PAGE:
Brexit presents opportunity for UAE airlines
Carriers may get more access to lucrative UK, European markets
UAE airlines might get more access to the lucrative UK market in the wake of the Brexit decision announced on June 24.
UAE carriers operate more than 168 flights a week to UK and around 920 flights per week to European destinations.
Despite the UK opting to leave the EU, there won't be any immediate change to any off the air service accords between the UK and UAE, according to a senior aviation journalist. Chief analyst at London's StrategicAero Research Saj Ahmad said around two years will be required to formalise the UK's exit from the EU, so until then things will carry on as they have done as usual.
"The UK and UAE can strengthen their bilateral air services without the choking interference of European policy makers... if bilateral talks happen, the UAE will gain more access to the lucrative UK market - and likewise, UK carriers will be able to compete with more flights to the UAE," Ahmad told Khaleej Times.
Emirates operates 126 weekly flights to the UK. The Dubai-based carrier has deployed superjumbo A380s for a majority of its flights to London. The airline operates a total of 514 flights a week to European countries.
Etihad Airways operates 42 flights a week to the UK including 21 weekly flights to London. The Abu Dhabi carrier operates a total of 344 flights per week to Europe. Low-cost carrier flydubai doesn't operate flights to the UK but it operates a total of 49 weekly flights to European countries. Air Arabia also operates daily flights to Istanbul in Turkey and Kiev in Ukraine.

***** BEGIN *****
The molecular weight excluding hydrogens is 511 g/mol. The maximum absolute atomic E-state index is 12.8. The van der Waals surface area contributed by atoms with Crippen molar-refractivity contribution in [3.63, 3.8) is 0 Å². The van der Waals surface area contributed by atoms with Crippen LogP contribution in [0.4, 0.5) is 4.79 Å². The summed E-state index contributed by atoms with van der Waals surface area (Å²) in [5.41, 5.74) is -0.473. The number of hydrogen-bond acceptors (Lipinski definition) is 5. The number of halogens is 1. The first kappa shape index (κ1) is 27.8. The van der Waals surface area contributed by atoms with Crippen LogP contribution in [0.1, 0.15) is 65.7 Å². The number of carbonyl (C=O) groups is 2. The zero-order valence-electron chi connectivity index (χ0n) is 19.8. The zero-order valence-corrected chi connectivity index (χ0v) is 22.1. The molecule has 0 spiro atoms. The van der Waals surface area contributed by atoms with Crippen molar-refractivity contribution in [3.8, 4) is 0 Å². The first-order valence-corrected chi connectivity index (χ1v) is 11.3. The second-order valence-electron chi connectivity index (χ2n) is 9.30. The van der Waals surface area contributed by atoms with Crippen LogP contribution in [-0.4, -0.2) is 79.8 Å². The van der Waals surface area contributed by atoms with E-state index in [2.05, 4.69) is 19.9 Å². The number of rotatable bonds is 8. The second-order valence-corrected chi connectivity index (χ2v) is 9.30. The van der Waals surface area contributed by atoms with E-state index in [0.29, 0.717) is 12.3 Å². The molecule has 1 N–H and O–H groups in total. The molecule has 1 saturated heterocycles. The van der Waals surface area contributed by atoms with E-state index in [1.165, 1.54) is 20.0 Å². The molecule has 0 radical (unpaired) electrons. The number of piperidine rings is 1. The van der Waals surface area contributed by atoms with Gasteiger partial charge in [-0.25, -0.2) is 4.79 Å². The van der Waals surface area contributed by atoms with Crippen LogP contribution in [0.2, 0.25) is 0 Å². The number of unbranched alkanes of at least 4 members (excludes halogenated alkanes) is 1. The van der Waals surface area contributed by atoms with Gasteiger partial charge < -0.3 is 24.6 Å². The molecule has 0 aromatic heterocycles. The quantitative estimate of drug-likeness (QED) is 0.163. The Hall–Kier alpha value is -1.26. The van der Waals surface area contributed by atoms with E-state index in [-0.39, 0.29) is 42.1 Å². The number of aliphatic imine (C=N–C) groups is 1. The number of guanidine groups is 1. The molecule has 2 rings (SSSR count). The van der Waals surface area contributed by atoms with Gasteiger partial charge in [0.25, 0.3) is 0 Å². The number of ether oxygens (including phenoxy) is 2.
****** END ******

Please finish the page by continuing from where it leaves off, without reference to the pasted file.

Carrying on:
The UK's exit from the European Union bloc, could open a period of turbulence for the country's airline industry that has soared on the EU's single European sky system for more than 20 years.
Britain will have to renegotiate a lot of agreements with Brussels for flights between Britain and the rest of the EU.
Ahmad said until Article 50 is invoked, which then sets out a two-year timetable to leave the EU, the UK has more than ample time to negotiate air trade deals with EU members so that a degree of "business as usual" happens for all airlines.
Any bilateral difficulties will also mean that European airlines, nearly all of whom rely on key high yield flights into the UK would equally be impacted if they cannot strike a deal, he said.
"This isn't a one-way street," he said. "European airlines have a lot to lose, just as UK airlines do - sanity will prevail and air accords across the EU with the UK will eventually be ascertained," Ahmad concluded.
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